• In some embodiments, a user in a crowd of users may identify or mark a segment of a media asset that includes interesting content (e.g., the plot twist portion of the media asset). After remote server 415 receives a predetermined number of messages from users marking a similar segment, remote server 415 may derive or compute the starting and ending positions of the segment with the interesting content. After another user requests access to the media asset, the user may playback the media asset. Control circuitry 304 may receive a user input requesting to skip to the segment (e.g., with the interesting content) from any playback position within the media asset. In response control circuitry 304 may stop current playback of the media asset and resume playback from a point substantially near the starting position of the segment identified by remote server 415. After the ending position of the segment is reached, control circuitry 304 may, automatically or in response to further user input, terminate playback, continue playback from that point, or resume playback from the playback position of the media asset corresponding to when the user request to skip to the segment was received.
  • Remote server 415 may store the information in a database. After a predetermined number of messages have been received, remote server 415 may process the information stored in the database to determine the position of the segment within the media asset and make that information available to a user who requests a skip or jump segment operation be performed.
  • In some embodiments, a remote server 415 coupled to communications network 414 may host a website, social network, blog and/or news site. Remote server 415 may include the same or similar circuitry or components as control circuitry 304. A crowd of users may post messages to remote server 415 that identify a media asset and positions of a segment(s) within the media asset. Remote server 415 may process the received messages to identify starting and/or ending position(s) of the segment within the media asset. For example, remote server 415 may compute an average of the starting positions of the segment identified by each of the messages and an average of the ending positions of the segment identified by each of the messages. Remote server 415 may store the identification of the segment (e.g., the average of the starting positions and the average of the ending positions) as information that is made available to a user equipment device 300 during, before, or after a fast-access playback operation. User equipment device 300 may use the information received from remote server 415 to automatically, or in response to a user request, skip over or jump through the segment of the media asset during playback. Skip or jump should be understood to mean stop a normal playback operation at a certain time point or position within the media asset where a segment begins and resume normal playback at another time point or position that follows the ending position of the segment (in case of a forward skip or jump) or follows the starting position of the segment (in case of a reverse skip or jump).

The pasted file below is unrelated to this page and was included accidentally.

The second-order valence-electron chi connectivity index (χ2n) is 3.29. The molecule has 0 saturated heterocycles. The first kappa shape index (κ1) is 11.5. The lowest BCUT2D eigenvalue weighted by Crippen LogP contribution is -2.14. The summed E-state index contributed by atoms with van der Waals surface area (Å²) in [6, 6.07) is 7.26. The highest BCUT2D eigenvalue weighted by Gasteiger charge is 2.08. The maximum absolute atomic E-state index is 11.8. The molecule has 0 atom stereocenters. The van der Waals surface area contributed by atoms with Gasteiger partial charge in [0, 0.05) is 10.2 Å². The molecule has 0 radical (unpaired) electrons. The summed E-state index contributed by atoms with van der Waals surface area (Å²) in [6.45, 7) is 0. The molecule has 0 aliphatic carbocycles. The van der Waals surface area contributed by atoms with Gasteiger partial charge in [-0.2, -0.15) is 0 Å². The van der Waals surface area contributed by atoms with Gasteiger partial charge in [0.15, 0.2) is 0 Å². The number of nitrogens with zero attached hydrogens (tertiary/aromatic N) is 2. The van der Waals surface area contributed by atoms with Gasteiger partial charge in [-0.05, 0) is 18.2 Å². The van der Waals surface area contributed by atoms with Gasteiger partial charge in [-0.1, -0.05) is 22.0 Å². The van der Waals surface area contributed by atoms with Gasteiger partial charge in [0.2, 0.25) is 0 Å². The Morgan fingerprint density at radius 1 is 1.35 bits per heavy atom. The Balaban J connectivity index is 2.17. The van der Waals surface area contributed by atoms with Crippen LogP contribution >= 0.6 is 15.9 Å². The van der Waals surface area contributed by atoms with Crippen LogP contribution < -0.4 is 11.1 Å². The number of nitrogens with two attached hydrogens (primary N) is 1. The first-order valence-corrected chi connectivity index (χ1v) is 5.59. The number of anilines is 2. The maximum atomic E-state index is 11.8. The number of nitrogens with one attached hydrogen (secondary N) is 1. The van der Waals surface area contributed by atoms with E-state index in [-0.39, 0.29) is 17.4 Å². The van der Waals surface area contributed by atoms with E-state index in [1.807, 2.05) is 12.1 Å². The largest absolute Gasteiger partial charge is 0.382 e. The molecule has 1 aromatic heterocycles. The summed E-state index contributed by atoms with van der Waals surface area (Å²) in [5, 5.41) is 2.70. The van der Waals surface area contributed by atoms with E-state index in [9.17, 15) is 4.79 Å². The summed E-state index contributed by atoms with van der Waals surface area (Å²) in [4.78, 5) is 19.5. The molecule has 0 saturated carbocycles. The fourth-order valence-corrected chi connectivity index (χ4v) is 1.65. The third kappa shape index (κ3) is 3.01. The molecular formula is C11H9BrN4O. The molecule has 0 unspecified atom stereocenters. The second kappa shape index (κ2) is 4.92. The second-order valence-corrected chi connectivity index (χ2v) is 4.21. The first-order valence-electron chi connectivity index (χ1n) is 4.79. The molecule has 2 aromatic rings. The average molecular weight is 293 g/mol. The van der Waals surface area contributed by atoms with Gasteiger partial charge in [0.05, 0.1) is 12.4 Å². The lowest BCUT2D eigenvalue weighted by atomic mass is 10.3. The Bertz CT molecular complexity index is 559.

• FIG. 5 shows an illustrative display screen 500 of segment identification being performed by a user in a crowd of users in accordance with an embodiment of the invention. The crowd of users may be users that have consumed the media asset displayed in screen 500 before a user who requests a skip or jump segment playback operation in FIGS. 6 and 7. Screen 500 includes a media asset 510, an information overlay 520, and a segment identification region 530.
  • The media asset displayed in screen 500 may be a linear or non-linear media asset. For example, in some implementations, the media asset may be a live broadcast of an event. A user in the crowd may be consuming the media asset and provide input to control circuitry 304 requesting additional information. In response, control circuitry 304 may generate for display information overlay 520. Information overlay 520 may include any information identifying or describing the media asset (e.g., a title, detailed description, content rating, etc.) and a transport bar 522. Transport bar 522 may indicate to the user a current position within the media asset relative to a start and end time of the media asset.